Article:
Hi Friends, This is Sarah Winchell from Teaching Resources for the Classroom and I’m so glad that spring is here. The daffodils are blooming and spring is ushering in longer days and chances to be outside. Spring is one of my favorite times of year because it is so easy to teach children about the world that surrounds them.
Everything you need to be an environmental educator is right outside your classroom door I’m going to give you five easy ways to connect your classroom to environment.
1) Collections are an excellent way to get children using their senses to learn about nature. You can easily turn collections of different natural objects into math and literacy lessons. We pick up rocks around our campus to order by order and sort. Then we write our own sorting rules. If you have a campus without many rocks hopefully you can collect some during your travels. Children love rocks! Each student can also make a small collection to take home.
Children naturally love to collect and two of the favorite collections in our classroom are collections of feathers and shells. These collections are great for descriptive writing and helping children learn about textures in nature. These are also great calm down boxes for children that are feeling stressed.
2) Share nature sounds in your classroom. There are an abundance of recordings of wind, water and forest sounds. These are great for learning about visualization and to develop attention to oral detail. Which is the same as listening and following directions. Nature sounds also provide a soothing background for work in the classroom. Walk around your campus and listen for all the many different sounds you can hear. Help the listeners sort out the natural and man-made sounds.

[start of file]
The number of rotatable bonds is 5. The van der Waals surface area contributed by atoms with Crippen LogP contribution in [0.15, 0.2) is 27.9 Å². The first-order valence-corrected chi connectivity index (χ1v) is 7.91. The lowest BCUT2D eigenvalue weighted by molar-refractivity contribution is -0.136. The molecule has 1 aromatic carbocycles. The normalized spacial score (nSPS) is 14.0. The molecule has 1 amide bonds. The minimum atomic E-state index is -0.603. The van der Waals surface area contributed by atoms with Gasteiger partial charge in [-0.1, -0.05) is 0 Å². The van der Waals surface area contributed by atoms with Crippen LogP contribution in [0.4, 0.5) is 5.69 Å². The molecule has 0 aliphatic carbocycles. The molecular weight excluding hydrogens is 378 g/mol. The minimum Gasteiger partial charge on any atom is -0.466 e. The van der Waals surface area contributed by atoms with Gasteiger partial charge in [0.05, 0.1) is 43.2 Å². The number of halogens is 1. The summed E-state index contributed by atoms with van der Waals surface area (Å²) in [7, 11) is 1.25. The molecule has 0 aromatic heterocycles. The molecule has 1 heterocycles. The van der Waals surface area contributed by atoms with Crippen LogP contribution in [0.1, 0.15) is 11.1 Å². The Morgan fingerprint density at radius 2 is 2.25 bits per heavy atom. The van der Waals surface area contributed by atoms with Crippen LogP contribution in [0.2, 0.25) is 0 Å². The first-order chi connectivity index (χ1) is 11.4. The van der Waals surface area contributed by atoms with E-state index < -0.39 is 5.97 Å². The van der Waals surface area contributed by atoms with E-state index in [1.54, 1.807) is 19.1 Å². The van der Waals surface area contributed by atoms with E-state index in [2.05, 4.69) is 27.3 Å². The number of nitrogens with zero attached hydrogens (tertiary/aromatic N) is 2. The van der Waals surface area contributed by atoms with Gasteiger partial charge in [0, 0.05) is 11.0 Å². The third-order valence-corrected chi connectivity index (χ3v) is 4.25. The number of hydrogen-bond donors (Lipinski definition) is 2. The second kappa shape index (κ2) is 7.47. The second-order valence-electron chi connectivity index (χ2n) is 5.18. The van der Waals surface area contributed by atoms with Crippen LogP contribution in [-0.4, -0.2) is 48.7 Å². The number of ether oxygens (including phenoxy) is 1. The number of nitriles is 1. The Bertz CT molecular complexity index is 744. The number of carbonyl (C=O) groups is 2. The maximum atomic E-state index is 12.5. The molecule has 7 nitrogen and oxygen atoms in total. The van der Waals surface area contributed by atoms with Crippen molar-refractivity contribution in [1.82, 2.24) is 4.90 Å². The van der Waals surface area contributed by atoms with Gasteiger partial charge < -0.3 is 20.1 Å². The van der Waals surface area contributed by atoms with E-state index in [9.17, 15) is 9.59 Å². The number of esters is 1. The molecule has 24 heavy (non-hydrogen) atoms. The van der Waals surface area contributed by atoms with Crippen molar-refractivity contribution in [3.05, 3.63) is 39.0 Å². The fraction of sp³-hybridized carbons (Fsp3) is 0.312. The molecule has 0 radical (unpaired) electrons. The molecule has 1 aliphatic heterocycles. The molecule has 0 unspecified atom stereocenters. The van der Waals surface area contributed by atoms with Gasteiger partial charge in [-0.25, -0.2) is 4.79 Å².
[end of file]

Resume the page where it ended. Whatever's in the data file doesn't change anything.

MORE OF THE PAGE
3) Look for signs of animals and plants around your campus. Even in the most urban areas birds will be attracted to bird feeders. You can find many ideas in books and online for creating bird feeders in your classroom. Help the children learn the names of common birds in your environment. There are a variety of books and apps available to help you identify birds and plants. Biological identification is an important skill for everyone. Children will need this skill throughout their educational career.
4) Encourage interest in the environment by having an abundance of books about the earth, animals, weather, plants and trees in your classroom library. There are so many wonderful non-fiction books available to all levels of readers. We continue to make a concentrated effort at our school to purchase sets of guided reading texts that relate to science topics.
5) Classroom pets are probably one of the best ways to teach children about animals in the classroom environment. I have had millipedes, sow bugs, earthworms, hermit crabs, ladybugs, butterflies, a snake and guinea pigs. Currently I have a rescued Eastern Box Turtle, a guinea pig and earthworms. Earthworms and millipedes are easy to keep in the classroom for extended periods of time. They do not require a lot of maintenance and they do not bite if that is a concern in your school. The children love our Eastern Box Turtle. We have watched him eat, learned about hibernation and have felt sad about his injury. He has a cracked shell and a hurt leg that prevents him from being released back into his native environment. Dash has taught us about us turtles, animal characteristics and more importantly he has taught us about compassion.
I hope these ideas will help you bring the outdoors indoors!! Everyone can be an environmental educator. Your children will love learning about the world that surrounds them. If you are interested in seeing a short video of Dash or learning more about him, please come visit me at Teaching Resources for the Classroom.